Having started our fourth year here are some blog addresses for you to look at and keep up with our progress!
Product Design has now fully migrated to the new curriculum and we are welcoming students from all areas at the University of Edinburgh.
We would like to let everyone know about the 3 exciting (Level 7 and 8) electives that we have available this year:
This course offers an introduction to qualitative and quantitative methods for gathering data, information and knowledge from participants in design projects. Through a series of lectures and practical exercises students will be introduced to the importance of user-led research and the role of empirical data to inform the design process. The course focuses on the initial phases of a design cycle: discover and define. The first part of the course will explore how data can be derived from users within specific settings, introducing approaches such as cultural probes, user observations, interviews, and questionnaires. The second part of the course will focus on how data is used to define audiences, identify problems and understand challenges before development phases begin. Students will engage in field studies using the various methods, before analysing the data in order to design briefs. The course will also introduce ethical issues involved in working with people.
The course provides an understanding of how designers are increasingly required to work with electronics and microprocessors in order to create products which are responsive and agentitialal around their human counterparts. Through an introduction to hardware and software platforms, students will be supported in the designing of digital artefacts. Digital artefacts are capable of sensing the world around them, interpreting and re-presenting the data to the people with whom they co-exist. Creation of these artefacts combines the social science goal of collecting information about the use and the users of the technology in a real-world setting, the engineering goal of field-testing the technology, and the design goal of inspiring users and designers to think of new kinds of technology to support their needs. A combination of a series of lectures that reflect upon current creative electronic practice, and workshops that provide technical and creative will support students to develop their own electronic artifacts for deployment in settings informed through their own interests.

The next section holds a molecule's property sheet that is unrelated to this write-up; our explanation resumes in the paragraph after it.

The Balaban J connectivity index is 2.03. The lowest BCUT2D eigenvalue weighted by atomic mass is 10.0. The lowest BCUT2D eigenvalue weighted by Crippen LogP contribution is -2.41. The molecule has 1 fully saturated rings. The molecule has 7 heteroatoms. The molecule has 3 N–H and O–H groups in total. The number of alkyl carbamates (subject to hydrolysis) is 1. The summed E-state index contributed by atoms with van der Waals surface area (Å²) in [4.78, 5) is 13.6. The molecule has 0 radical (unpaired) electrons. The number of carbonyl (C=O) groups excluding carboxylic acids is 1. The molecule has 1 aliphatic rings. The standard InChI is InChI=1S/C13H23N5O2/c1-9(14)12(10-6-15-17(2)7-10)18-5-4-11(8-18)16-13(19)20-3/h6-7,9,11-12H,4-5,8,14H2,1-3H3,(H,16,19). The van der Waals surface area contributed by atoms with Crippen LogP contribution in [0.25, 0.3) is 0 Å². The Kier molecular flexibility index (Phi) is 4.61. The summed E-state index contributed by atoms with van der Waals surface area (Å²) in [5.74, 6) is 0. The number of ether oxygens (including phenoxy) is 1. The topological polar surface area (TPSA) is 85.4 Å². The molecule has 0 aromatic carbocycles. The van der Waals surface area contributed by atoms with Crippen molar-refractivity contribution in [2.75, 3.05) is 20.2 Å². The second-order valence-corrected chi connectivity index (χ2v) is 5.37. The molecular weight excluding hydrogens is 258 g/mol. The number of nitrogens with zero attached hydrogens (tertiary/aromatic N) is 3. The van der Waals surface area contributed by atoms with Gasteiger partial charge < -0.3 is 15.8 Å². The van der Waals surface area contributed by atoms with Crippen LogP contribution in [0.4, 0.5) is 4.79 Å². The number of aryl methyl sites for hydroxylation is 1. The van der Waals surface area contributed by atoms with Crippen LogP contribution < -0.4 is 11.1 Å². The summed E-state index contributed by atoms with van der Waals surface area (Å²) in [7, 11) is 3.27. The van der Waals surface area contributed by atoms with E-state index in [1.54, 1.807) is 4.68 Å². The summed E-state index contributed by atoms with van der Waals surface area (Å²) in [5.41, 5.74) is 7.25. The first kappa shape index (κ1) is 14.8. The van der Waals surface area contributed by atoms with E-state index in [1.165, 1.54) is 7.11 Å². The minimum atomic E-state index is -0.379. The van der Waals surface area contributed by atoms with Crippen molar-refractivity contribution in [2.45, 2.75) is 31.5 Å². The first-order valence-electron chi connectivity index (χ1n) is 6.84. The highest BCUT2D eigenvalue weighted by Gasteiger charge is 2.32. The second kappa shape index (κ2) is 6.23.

Through a series of lectures that explore the concept of value and worth in different contexts and markets, students will gain an understanding of the historical models of value and how the digital economy is changing the way we buy and use products and services. The course will reflect on design’s place with established models of value chains and consider the implications for the discipline in value constellations. Students will be encouraged to consider what they value in the world around them, the artefacts and the way we use them, in order to understand how value is created.
Through a series of social contexts that present an increasing complexity away from convergent to divergent models of value, students will respond through practice to becer understand how value can be produced and sustained.